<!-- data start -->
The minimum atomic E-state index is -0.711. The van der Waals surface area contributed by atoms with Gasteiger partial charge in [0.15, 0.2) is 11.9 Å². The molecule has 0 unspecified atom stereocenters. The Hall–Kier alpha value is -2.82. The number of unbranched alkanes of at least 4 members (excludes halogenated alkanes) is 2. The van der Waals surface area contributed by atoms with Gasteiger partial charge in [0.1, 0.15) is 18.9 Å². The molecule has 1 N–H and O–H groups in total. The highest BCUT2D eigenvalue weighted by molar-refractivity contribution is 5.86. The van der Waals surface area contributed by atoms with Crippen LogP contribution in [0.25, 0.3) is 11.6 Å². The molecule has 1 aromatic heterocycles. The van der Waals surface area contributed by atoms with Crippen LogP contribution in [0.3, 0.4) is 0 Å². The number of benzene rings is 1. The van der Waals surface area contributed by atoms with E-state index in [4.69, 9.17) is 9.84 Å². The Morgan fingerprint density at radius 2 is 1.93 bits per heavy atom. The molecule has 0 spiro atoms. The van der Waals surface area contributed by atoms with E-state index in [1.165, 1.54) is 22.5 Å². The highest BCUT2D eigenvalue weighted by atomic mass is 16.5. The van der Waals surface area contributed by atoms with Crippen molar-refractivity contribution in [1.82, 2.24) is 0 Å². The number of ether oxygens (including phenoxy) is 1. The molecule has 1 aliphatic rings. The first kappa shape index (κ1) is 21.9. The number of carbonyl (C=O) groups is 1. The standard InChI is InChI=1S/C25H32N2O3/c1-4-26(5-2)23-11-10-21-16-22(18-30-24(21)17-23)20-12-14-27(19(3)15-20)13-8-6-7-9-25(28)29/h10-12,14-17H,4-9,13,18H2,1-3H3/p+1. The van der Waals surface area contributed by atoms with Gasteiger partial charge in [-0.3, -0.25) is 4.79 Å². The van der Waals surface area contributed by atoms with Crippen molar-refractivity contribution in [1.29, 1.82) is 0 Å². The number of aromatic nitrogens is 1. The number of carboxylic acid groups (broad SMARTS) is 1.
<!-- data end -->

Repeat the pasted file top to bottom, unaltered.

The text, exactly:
The minimum atomic E-state index is -0.711. The van der Waals surface area contributed by atoms with Gasteiger partial charge in [0.15, 0.2) is 11.9 Å². The molecule has 0 unspecified atom stereocenters. The Hall–Kier alpha value is -2.82. The number of unbranched alkanes of at least 4 members (excludes halogenated alkanes) is 2. The van der Waals surface area contributed by atoms with Gasteiger partial charge in [0.1, 0.15) is 18.9 Å². The molecule has 1 N–H and O–H groups in total. The highest BCUT2D eigenvalue weighted by molar-refractivity contribution is 5.86. The van der Waals surface area contributed by atoms with Crippen LogP contribution in [0.25, 0.3) is 11.6 Å². The molecule has 1 aromatic heterocycles. The van der Waals surface area contributed by atoms with Crippen LogP contribution in [0.3, 0.4) is 0 Å². The number of benzene rings is 1. The van der Waals surface area contributed by atoms with E-state index in [4.69, 9.17) is 9.84 Å². The Morgan fingerprint density at radius 2 is 1.93 bits per heavy atom. The molecule has 0 spiro atoms. The van der Waals surface area contributed by atoms with E-state index in [1.165, 1.54) is 22.5 Å². The highest BCUT2D eigenvalue weighted by atomic mass is 16.5. The van der Waals surface area contributed by atoms with Crippen molar-refractivity contribution in [1.82, 2.24) is 0 Å². The number of ether oxygens (including phenoxy) is 1. The molecule has 1 aliphatic rings. The first kappa shape index (κ1) is 21.9. The number of carbonyl (C=O) groups is 1. The standard InChI is InChI=1S/C25H32N2O3/c1-4-26(5-2)23-11-10-21-16-22(18-30-24(21)17-23)20-12-14-27(19(3)15-20)13-8-6-7-9-25(28)29/h10-12,14-17H,4-9,13,18H2,1-3H3/p+1. The van der Waals surface area contributed by atoms with Gasteiger partial charge in [-0.3, -0.25) is 4.79 Å². The van der Waals surface area contributed by atoms with Crippen molar-refractivity contribution in [1.29, 1.82) is 0 Å². The number of aromatic nitrogens is 1. The number of carboxylic acid groups (broad SMARTS) is 1.